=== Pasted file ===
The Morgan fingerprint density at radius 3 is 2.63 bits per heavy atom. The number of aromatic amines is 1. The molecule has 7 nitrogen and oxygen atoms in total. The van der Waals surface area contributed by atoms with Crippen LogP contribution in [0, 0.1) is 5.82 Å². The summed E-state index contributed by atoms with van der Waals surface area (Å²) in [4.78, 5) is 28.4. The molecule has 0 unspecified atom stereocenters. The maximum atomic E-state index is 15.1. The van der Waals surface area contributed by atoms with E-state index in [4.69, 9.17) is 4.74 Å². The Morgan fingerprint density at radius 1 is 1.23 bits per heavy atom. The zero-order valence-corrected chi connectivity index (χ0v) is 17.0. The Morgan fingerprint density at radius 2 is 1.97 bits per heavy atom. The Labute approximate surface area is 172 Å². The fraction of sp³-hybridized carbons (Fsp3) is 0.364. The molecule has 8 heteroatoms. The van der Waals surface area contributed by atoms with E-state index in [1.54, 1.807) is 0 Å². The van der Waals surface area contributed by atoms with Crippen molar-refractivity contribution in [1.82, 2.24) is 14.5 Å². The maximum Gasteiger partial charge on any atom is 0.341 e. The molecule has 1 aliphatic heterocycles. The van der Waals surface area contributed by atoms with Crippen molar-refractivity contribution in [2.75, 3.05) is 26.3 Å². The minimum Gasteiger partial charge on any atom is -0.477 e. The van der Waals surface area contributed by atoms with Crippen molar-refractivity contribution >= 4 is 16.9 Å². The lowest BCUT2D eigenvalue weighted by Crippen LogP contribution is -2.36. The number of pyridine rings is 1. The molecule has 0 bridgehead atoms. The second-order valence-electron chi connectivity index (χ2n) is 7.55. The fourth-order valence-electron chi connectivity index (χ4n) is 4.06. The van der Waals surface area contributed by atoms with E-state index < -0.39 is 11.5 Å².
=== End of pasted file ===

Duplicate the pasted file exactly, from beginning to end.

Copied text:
The Morgan fingerprint density at radius 3 is 2.63 bits per heavy atom. The number of aromatic amines is 1. The molecule has 7 nitrogen and oxygen atoms in total. The van der Waals surface area contributed by atoms with Crippen LogP contribution in [0, 0.1) is 5.82 Å². The summed E-state index contributed by atoms with van der Waals surface area (Å²) in [4.78, 5) is 28.4. The molecule has 0 unspecified atom stereocenters. The maximum atomic E-state index is 15.1. The van der Waals surface area contributed by atoms with E-state index in [4.69, 9.17) is 4.74 Å². The Morgan fingerprint density at radius 1 is 1.23 bits per heavy atom. The zero-order valence-corrected chi connectivity index (χ0v) is 17.0. The Morgan fingerprint density at radius 2 is 1.97 bits per heavy atom. The Labute approximate surface area is 172 Å². The fraction of sp³-hybridized carbons (Fsp3) is 0.364. The molecule has 8 heteroatoms. The van der Waals surface area contributed by atoms with E-state index in [1.54, 1.807) is 0 Å². The van der Waals surface area contributed by atoms with Crippen molar-refractivity contribution in [1.82, 2.24) is 14.5 Å². The maximum Gasteiger partial charge on any atom is 0.341 e. The molecule has 1 aliphatic heterocycles. The van der Waals surface area contributed by atoms with Crippen molar-refractivity contribution in [2.75, 3.05) is 26.3 Å². The minimum Gasteiger partial charge on any atom is -0.477 e. The van der Waals surface area contributed by atoms with Crippen molar-refractivity contribution >= 4 is 16.9 Å². The lowest BCUT2D eigenvalue weighted by Crippen LogP contribution is -2.36. The number of pyridine rings is 1. The molecule has 0 bridgehead atoms. The second-order valence-electron chi connectivity index (χ2n) is 7.55. The fourth-order valence-electron chi connectivity index (χ4n) is 4.06. The van der Waals surface area contributed by atoms with E-state index < -0.39 is 11.5 Å².